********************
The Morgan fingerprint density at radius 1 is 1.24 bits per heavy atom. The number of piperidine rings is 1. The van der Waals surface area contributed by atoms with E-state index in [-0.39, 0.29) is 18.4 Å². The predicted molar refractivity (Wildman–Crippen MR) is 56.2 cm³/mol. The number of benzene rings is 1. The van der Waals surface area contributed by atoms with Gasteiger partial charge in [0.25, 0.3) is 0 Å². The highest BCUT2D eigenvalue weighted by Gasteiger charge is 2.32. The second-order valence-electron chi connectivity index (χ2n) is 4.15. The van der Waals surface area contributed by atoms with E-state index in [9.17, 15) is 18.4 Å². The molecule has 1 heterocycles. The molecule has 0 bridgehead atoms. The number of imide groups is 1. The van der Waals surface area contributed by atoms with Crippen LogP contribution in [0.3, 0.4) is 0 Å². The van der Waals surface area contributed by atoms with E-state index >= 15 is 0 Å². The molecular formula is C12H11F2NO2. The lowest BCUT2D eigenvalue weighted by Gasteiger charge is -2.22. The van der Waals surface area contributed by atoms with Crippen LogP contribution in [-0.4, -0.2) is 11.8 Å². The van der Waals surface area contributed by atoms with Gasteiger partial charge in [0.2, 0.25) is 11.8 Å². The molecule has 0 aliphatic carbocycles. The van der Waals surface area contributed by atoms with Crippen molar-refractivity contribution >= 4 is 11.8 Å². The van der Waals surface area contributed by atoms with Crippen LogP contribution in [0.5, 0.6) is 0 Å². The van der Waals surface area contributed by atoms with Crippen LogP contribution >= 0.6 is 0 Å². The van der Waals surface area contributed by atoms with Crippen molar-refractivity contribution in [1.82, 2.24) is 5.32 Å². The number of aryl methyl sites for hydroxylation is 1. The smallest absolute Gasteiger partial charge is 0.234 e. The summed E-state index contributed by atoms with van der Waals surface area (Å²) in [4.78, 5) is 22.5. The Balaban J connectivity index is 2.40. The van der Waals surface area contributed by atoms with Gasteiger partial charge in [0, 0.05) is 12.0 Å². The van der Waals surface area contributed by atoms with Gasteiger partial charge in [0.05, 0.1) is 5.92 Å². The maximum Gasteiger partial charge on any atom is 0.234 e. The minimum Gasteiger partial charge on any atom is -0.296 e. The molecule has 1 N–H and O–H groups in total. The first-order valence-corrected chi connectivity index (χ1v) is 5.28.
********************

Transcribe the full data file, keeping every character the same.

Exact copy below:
The Morgan fingerprint density at radius 1 is 1.24 bits per heavy atom. The number of piperidine rings is 1. The van der Waals surface area contributed by atoms with E-state index in [-0.39, 0.29) is 18.4 Å². The predicted molar refractivity (Wildman–Crippen MR) is 56.2 cm³/mol. The number of benzene rings is 1. The van der Waals surface area contributed by atoms with Gasteiger partial charge in [0.25, 0.3) is 0 Å². The highest BCUT2D eigenvalue weighted by Gasteiger charge is 2.32. The second-order valence-electron chi connectivity index (χ2n) is 4.15. The van der Waals surface area contributed by atoms with E-state index in [9.17, 15) is 18.4 Å². The molecule has 1 heterocycles. The molecule has 0 bridgehead atoms. The number of imide groups is 1. The van der Waals surface area contributed by atoms with Crippen LogP contribution in [0.3, 0.4) is 0 Å². The van der Waals surface area contributed by atoms with E-state index >= 15 is 0 Å². The molecular formula is C12H11F2NO2. The lowest BCUT2D eigenvalue weighted by Gasteiger charge is -2.22. The van der Waals surface area contributed by atoms with Crippen LogP contribution in [-0.4, -0.2) is 11.8 Å². The van der Waals surface area contributed by atoms with Gasteiger partial charge in [0.2, 0.25) is 11.8 Å². The molecule has 0 aliphatic carbocycles. The van der Waals surface area contributed by atoms with Crippen molar-refractivity contribution >= 4 is 11.8 Å². The van der Waals surface area contributed by atoms with Crippen LogP contribution in [0.5, 0.6) is 0 Å². The van der Waals surface area contributed by atoms with Crippen LogP contribution >= 0.6 is 0 Å². The van der Waals surface area contributed by atoms with Crippen molar-refractivity contribution in [1.82, 2.24) is 5.32 Å². The number of aryl methyl sites for hydroxylation is 1. The smallest absolute Gasteiger partial charge is 0.234 e. The summed E-state index contributed by atoms with van der Waals surface area (Å²) in [4.78, 5) is 22.5. The Balaban J connectivity index is 2.40. The van der Waals surface area contributed by atoms with Gasteiger partial charge in [0, 0.05) is 12.0 Å². The van der Waals surface area contributed by atoms with Gasteiger partial charge in [0.05, 0.1) is 5.92 Å². The maximum Gasteiger partial charge on any atom is 0.234 e. The minimum Gasteiger partial charge on any atom is -0.296 e. The molecule has 1 N–H and O–H groups in total. The first-order valence-corrected chi connectivity index (χ1v) is 5.28.